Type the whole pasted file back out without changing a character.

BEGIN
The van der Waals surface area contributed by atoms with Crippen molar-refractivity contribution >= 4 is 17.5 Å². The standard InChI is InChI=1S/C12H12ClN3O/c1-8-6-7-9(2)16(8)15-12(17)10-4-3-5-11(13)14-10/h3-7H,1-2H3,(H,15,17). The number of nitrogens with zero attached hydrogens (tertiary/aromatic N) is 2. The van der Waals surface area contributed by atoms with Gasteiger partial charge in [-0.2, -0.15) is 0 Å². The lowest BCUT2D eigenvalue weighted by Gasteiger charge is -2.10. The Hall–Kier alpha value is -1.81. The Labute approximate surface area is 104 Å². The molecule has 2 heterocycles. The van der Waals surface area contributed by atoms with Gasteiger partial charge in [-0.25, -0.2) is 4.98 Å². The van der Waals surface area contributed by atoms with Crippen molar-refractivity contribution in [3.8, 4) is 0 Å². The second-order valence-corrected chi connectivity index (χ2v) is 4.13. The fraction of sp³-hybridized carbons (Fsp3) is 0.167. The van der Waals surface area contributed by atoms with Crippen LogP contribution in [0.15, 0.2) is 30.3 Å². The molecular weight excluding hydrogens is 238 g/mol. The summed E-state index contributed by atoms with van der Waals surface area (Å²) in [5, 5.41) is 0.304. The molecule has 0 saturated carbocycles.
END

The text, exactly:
The van der Waals surface area contributed by atoms with Crippen molar-refractivity contribution >= 4 is 17.5 Å². The standard InChI is InChI=1S/C12H12ClN3O/c1-8-6-7-9(2)16(8)15-12(17)10-4-3-5-11(13)14-10/h3-7H,1-2H3,(H,15,17). The number of nitrogens with zero attached hydrogens (tertiary/aromatic N) is 2. The van der Waals surface area contributed by atoms with Gasteiger partial charge in [-0.2, -0.15) is 0 Å². The lowest BCUT2D eigenvalue weighted by Gasteiger charge is -2.10. The Hall–Kier alpha value is -1.81. The Labute approximate surface area is 104 Å². The molecule has 2 heterocycles. The van der Waals surface area contributed by atoms with Gasteiger partial charge in [-0.25, -0.2) is 4.98 Å². The van der Waals surface area contributed by atoms with Crippen molar-refractivity contribution in [3.8, 4) is 0 Å². The second-order valence-corrected chi connectivity index (χ2v) is 4.13. The fraction of sp³-hybridized carbons (Fsp3) is 0.167. The van der Waals surface area contributed by atoms with Crippen LogP contribution in [0.15, 0.2) is 30.3 Å². The molecular weight excluding hydrogens is 238 g/mol. The summed E-state index contributed by atoms with van der Waals surface area (Å²) in [5, 5.41) is 0.304. The molecule has 0 saturated carbocycles.